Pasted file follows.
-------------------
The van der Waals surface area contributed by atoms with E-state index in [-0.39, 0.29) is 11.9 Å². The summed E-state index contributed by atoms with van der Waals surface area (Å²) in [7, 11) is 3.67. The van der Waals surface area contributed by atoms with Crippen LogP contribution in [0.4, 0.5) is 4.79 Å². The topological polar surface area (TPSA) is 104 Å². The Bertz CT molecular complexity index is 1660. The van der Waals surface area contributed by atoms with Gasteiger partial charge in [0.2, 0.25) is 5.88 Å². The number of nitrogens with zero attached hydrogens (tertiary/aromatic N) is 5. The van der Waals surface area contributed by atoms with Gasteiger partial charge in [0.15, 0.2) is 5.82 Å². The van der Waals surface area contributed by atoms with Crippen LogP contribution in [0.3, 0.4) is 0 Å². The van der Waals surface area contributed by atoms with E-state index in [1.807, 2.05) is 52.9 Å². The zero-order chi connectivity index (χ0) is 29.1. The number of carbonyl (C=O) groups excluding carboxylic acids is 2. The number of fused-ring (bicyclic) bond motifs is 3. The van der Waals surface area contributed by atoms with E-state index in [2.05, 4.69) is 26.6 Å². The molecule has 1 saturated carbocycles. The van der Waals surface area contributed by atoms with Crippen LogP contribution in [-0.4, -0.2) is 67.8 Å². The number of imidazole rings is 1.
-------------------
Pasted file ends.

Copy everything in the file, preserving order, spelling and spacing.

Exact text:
The van der Waals surface area contributed by atoms with E-state index in [-0.39, 0.29) is 11.9 Å². The summed E-state index contributed by atoms with van der Waals surface area (Å²) in [7, 11) is 3.67. The van der Waals surface area contributed by atoms with Crippen LogP contribution in [0.4, 0.5) is 4.79 Å². The topological polar surface area (TPSA) is 104 Å². The Bertz CT molecular complexity index is 1660. The van der Waals surface area contributed by atoms with Gasteiger partial charge in [0.2, 0.25) is 5.88 Å². The number of nitrogens with zero attached hydrogens (tertiary/aromatic N) is 5. The van der Waals surface area contributed by atoms with Gasteiger partial charge in [0.15, 0.2) is 5.82 Å². The van der Waals surface area contributed by atoms with Crippen LogP contribution in [0.3, 0.4) is 0 Å². The van der Waals surface area contributed by atoms with E-state index in [1.807, 2.05) is 52.9 Å². The zero-order chi connectivity index (χ0) is 29.1. The number of carbonyl (C=O) groups excluding carboxylic acids is 2. The number of fused-ring (bicyclic) bond motifs is 3. The van der Waals surface area contributed by atoms with E-state index in [2.05, 4.69) is 26.6 Å². The molecule has 1 saturated carbocycles. The van der Waals surface area contributed by atoms with Crippen LogP contribution in [-0.4, -0.2) is 67.8 Å². The number of imidazole rings is 1.